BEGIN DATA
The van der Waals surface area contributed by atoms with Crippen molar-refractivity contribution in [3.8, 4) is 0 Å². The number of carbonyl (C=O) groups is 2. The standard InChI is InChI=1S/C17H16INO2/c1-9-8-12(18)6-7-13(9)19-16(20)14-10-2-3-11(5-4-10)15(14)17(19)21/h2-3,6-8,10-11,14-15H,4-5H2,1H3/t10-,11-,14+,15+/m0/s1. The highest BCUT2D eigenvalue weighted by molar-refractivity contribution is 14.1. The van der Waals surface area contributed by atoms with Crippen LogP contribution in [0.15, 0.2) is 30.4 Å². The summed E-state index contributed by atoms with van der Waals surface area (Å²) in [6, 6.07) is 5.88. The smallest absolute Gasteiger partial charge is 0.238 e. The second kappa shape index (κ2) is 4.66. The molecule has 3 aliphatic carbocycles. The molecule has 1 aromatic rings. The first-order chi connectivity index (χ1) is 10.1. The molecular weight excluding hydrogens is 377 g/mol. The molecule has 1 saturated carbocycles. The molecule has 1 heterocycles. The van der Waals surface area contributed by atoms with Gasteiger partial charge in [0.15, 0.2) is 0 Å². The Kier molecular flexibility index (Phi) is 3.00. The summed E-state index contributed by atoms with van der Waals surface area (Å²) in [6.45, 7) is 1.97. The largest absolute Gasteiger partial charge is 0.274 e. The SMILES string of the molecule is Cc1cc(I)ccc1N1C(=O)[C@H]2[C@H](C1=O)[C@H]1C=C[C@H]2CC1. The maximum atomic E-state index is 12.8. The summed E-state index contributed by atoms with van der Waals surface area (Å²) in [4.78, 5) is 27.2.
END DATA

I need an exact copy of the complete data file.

The van der Waals surface area contributed by atoms with Crippen molar-refractivity contribution in [3.8, 4) is 0 Å². The number of carbonyl (C=O) groups is 2. The standard InChI is InChI=1S/C17H16INO2/c1-9-8-12(18)6-7-13(9)19-16(20)14-10-2-3-11(5-4-10)15(14)17(19)21/h2-3,6-8,10-11,14-15H,4-5H2,1H3/t10-,11-,14+,15+/m0/s1. The highest BCUT2D eigenvalue weighted by molar-refractivity contribution is 14.1. The van der Waals surface area contributed by atoms with Crippen LogP contribution in [0.15, 0.2) is 30.4 Å². The summed E-state index contributed by atoms with van der Waals surface area (Å²) in [6, 6.07) is 5.88. The smallest absolute Gasteiger partial charge is 0.238 e. The second kappa shape index (κ2) is 4.66. The molecule has 3 aliphatic carbocycles. The molecule has 1 aromatic rings. The first-order chi connectivity index (χ1) is 10.1. The molecular weight excluding hydrogens is 377 g/mol. The molecule has 1 saturated carbocycles. The molecule has 1 heterocycles. The van der Waals surface area contributed by atoms with Gasteiger partial charge in [0.15, 0.2) is 0 Å². The Kier molecular flexibility index (Phi) is 3.00. The summed E-state index contributed by atoms with van der Waals surface area (Å²) in [6.45, 7) is 1.97. The largest absolute Gasteiger partial charge is 0.274 e. The SMILES string of the molecule is Cc1cc(I)ccc1N1C(=O)[C@H]2[C@H](C1=O)[C@H]1C=C[C@H]2CC1. The maximum atomic E-state index is 12.8. The summed E-state index contributed by atoms with van der Waals surface area (Å²) in [4.78, 5) is 27.2.